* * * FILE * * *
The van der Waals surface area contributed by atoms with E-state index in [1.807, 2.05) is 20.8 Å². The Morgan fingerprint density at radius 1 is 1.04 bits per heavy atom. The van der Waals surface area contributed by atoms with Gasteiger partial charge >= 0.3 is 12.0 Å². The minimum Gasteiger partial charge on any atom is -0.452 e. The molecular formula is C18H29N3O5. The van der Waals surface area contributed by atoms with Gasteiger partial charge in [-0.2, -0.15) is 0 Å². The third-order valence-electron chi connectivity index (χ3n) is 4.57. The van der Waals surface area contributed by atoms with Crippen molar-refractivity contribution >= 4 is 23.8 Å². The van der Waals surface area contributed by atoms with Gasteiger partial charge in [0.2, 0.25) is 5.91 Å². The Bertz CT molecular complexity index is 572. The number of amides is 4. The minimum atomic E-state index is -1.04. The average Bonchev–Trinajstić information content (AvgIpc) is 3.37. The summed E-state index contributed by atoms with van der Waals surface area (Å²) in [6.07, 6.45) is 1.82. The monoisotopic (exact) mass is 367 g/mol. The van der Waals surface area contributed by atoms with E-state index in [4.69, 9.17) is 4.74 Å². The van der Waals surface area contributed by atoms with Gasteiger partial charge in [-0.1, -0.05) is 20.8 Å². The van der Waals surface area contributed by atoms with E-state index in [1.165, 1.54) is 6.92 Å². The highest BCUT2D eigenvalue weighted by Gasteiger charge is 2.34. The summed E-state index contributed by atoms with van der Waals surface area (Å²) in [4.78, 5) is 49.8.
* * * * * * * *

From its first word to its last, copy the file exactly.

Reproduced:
The van der Waals surface area contributed by atoms with E-state index in [1.807, 2.05) is 20.8 Å². The Morgan fingerprint density at radius 1 is 1.04 bits per heavy atom. The van der Waals surface area contributed by atoms with Gasteiger partial charge >= 0.3 is 12.0 Å². The minimum Gasteiger partial charge on any atom is -0.452 e. The molecular formula is C18H29N3O5. The van der Waals surface area contributed by atoms with Gasteiger partial charge in [-0.2, -0.15) is 0 Å². The third-order valence-electron chi connectivity index (χ3n) is 4.57. The van der Waals surface area contributed by atoms with Crippen molar-refractivity contribution >= 4 is 23.8 Å². The van der Waals surface area contributed by atoms with Gasteiger partial charge in [0.2, 0.25) is 5.91 Å². The Bertz CT molecular complexity index is 572. The number of amides is 4. The minimum atomic E-state index is -1.04. The average Bonchev–Trinajstić information content (AvgIpc) is 3.37. The summed E-state index contributed by atoms with van der Waals surface area (Å²) in [6.07, 6.45) is 1.82. The monoisotopic (exact) mass is 367 g/mol. The van der Waals surface area contributed by atoms with E-state index in [4.69, 9.17) is 4.74 Å². The van der Waals surface area contributed by atoms with Gasteiger partial charge in [-0.1, -0.05) is 20.8 Å². The van der Waals surface area contributed by atoms with E-state index in [1.165, 1.54) is 6.92 Å². The highest BCUT2D eigenvalue weighted by Gasteiger charge is 2.34. The summed E-state index contributed by atoms with van der Waals surface area (Å²) in [4.78, 5) is 49.8.